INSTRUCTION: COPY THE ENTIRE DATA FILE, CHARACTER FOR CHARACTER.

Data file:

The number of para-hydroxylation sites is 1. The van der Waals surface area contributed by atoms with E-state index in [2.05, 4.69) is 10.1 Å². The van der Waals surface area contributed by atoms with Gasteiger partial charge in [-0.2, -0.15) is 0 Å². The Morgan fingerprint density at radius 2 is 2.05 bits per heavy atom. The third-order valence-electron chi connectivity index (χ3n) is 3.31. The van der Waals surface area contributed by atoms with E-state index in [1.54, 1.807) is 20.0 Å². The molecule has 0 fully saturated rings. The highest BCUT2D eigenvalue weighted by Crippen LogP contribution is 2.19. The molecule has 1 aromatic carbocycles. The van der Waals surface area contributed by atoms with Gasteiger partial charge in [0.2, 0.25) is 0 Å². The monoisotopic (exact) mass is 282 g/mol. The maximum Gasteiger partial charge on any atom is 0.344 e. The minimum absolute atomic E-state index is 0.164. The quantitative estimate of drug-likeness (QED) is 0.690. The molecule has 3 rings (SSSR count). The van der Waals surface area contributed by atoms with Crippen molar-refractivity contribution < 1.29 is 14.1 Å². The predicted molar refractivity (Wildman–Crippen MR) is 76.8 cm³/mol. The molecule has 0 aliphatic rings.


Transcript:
The number of para-hydroxylation sites is 1. The van der Waals surface area contributed by atoms with E-state index in [2.05, 4.69) is 10.1 Å². The van der Waals surface area contributed by atoms with Gasteiger partial charge in [-0.2, -0.15) is 0 Å². The Morgan fingerprint density at radius 2 is 2.05 bits per heavy atom. The third-order valence-electron chi connectivity index (χ3n) is 3.31. The van der Waals surface area contributed by atoms with E-state index in [1.54, 1.807) is 20.0 Å². The molecule has 0 fully saturated rings. The highest BCUT2D eigenvalue weighted by Crippen LogP contribution is 2.19. The molecule has 1 aromatic carbocycles. The van der Waals surface area contributed by atoms with Gasteiger partial charge in [0.2, 0.25) is 0 Å². The monoisotopic (exact) mass is 282 g/mol. The maximum Gasteiger partial charge on any atom is 0.344 e. The minimum absolute atomic E-state index is 0.164. The quantitative estimate of drug-likeness (QED) is 0.690. The molecule has 3 rings (SSSR count). The van der Waals surface area contributed by atoms with Crippen molar-refractivity contribution < 1.29 is 14.1 Å². The predicted molar refractivity (Wildman–Crippen MR) is 76.8 cm³/mol. The molecule has 0 aliphatic rings.